Penny and nicked in LA. A car wash story.

Barbara Ehrenreich speaking at Mama\'s Hot Tamales

“Tesco is to stop importing about £1m ($2m) of fresh vegetables from Zimbabwe, reversing its previous stance that the trade was essential to support the families of the farm workers who grow crops such as mange tout and baby corn.” By John Willman in London and Tony Hawkins in Harare at the Financial Times.

Tesco owns the recent upstart in the organic food game, Fresh & Easy (which for some odd reason the blogosphere is obsessed with.)

Not that I believe that Tesco was only trying to help, but how far is too far in regards to “helping” and what’s not far enough?

On Friday I went to a get together at MacArthur Park’s Mama’s Hot Tamales in support of the ongoing carwash boycott that first came to the attention of the media with the boycotting of the Pirian-owned Vermont Hand Wash in Los Feliz.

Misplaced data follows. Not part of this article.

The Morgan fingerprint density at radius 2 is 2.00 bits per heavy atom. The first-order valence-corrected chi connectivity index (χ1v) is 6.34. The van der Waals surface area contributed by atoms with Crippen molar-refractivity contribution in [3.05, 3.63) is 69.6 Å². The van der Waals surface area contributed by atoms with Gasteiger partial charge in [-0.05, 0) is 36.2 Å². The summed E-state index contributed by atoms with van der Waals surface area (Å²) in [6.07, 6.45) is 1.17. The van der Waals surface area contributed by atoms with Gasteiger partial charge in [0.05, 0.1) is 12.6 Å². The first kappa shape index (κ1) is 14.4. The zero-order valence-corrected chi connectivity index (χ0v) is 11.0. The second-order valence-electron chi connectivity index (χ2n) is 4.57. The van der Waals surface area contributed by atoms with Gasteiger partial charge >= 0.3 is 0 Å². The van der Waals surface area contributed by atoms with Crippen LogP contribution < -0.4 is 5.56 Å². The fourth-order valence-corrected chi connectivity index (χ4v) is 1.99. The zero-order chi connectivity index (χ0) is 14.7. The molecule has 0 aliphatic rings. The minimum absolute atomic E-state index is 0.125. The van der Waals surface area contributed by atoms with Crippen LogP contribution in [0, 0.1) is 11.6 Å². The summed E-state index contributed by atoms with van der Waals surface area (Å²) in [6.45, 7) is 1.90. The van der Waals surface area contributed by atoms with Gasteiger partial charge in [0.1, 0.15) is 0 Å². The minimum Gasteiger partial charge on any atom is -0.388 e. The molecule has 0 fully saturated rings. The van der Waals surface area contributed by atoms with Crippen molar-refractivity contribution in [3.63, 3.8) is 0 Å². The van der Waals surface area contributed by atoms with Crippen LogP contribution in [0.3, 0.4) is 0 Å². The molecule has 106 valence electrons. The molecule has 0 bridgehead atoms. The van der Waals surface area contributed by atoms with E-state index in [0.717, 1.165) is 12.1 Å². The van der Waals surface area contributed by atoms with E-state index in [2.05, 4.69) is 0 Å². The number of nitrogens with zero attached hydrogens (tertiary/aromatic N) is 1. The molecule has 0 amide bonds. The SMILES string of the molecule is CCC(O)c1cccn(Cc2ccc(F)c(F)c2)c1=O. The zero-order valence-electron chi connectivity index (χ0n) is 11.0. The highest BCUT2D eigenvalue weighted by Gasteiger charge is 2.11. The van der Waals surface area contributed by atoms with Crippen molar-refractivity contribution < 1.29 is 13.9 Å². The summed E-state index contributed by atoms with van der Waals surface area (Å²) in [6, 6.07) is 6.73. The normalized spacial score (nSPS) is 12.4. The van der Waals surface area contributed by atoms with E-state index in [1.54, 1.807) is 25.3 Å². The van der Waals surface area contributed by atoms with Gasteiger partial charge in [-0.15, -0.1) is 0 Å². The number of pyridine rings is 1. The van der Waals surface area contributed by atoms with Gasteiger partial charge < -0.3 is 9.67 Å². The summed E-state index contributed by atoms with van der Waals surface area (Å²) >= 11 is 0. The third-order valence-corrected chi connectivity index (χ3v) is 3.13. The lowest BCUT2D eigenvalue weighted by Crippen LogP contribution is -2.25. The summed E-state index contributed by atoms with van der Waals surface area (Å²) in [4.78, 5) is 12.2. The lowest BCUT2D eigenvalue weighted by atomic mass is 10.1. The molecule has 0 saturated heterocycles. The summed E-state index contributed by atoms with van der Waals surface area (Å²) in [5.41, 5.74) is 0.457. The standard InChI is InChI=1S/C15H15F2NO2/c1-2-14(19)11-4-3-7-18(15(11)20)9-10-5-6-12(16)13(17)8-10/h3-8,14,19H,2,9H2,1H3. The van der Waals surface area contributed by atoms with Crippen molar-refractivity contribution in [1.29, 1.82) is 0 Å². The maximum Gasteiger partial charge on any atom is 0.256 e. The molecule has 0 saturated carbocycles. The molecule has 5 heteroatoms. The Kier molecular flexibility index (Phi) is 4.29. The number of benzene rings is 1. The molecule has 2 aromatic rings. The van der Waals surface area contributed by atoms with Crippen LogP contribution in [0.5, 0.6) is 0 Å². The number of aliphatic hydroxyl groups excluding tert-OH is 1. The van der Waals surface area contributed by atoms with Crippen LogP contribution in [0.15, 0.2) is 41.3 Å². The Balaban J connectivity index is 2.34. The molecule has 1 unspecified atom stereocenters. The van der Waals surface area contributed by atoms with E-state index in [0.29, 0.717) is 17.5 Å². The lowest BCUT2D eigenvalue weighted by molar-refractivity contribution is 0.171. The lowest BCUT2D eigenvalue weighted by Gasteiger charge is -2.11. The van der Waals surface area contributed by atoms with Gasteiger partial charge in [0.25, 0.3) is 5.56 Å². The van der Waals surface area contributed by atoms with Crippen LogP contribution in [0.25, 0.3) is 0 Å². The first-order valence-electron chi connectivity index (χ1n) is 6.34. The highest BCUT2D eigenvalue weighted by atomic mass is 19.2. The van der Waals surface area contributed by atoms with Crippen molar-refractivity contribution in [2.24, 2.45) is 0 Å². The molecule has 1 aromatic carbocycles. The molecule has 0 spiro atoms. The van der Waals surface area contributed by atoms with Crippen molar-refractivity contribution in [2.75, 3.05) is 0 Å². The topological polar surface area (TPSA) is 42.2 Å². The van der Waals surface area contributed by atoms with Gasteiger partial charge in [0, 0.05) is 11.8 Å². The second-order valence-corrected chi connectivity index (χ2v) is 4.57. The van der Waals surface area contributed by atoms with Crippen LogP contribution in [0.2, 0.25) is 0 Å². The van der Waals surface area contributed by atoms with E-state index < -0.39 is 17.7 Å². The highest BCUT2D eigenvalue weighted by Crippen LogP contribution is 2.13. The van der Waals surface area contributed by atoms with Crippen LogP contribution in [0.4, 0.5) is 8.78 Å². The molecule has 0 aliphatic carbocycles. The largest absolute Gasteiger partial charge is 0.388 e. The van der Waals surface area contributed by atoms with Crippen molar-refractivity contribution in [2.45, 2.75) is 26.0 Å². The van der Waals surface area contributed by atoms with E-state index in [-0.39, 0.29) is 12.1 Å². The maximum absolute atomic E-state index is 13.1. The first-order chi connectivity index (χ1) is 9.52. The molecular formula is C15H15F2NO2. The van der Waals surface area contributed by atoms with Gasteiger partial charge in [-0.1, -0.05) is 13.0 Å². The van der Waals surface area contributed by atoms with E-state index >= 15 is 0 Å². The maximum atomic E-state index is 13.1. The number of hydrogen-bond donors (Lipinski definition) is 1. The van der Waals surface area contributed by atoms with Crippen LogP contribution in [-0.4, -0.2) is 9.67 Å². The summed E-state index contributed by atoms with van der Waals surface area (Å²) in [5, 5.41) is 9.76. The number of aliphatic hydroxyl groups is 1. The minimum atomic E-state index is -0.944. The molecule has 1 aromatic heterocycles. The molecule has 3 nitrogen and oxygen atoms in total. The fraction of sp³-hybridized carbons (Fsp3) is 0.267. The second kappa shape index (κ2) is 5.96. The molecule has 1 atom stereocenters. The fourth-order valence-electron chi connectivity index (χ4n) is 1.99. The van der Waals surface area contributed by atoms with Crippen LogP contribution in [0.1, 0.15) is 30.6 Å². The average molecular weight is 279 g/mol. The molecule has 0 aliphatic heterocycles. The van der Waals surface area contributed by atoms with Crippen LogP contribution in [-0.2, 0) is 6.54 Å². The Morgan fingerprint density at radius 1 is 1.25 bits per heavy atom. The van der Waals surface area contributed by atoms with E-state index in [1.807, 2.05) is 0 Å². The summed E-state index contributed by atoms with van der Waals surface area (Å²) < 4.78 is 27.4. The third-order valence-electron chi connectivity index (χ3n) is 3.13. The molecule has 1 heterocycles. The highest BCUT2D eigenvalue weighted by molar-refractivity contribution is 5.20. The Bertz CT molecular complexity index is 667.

At the event Barbara Ehrenreicht (author of Nickle and Dimed and the new book This Land Is Their Land: Reports from a Divided Nation) gave the boycott organizers and their supporters her encouragement.

“America has forgotten it’s own history of organized collective action and outright rebellion…” Barbara Ehrenreicht.

That to me is the key. You can’t go too far, but you can screw yourself if you don’t go far enough.

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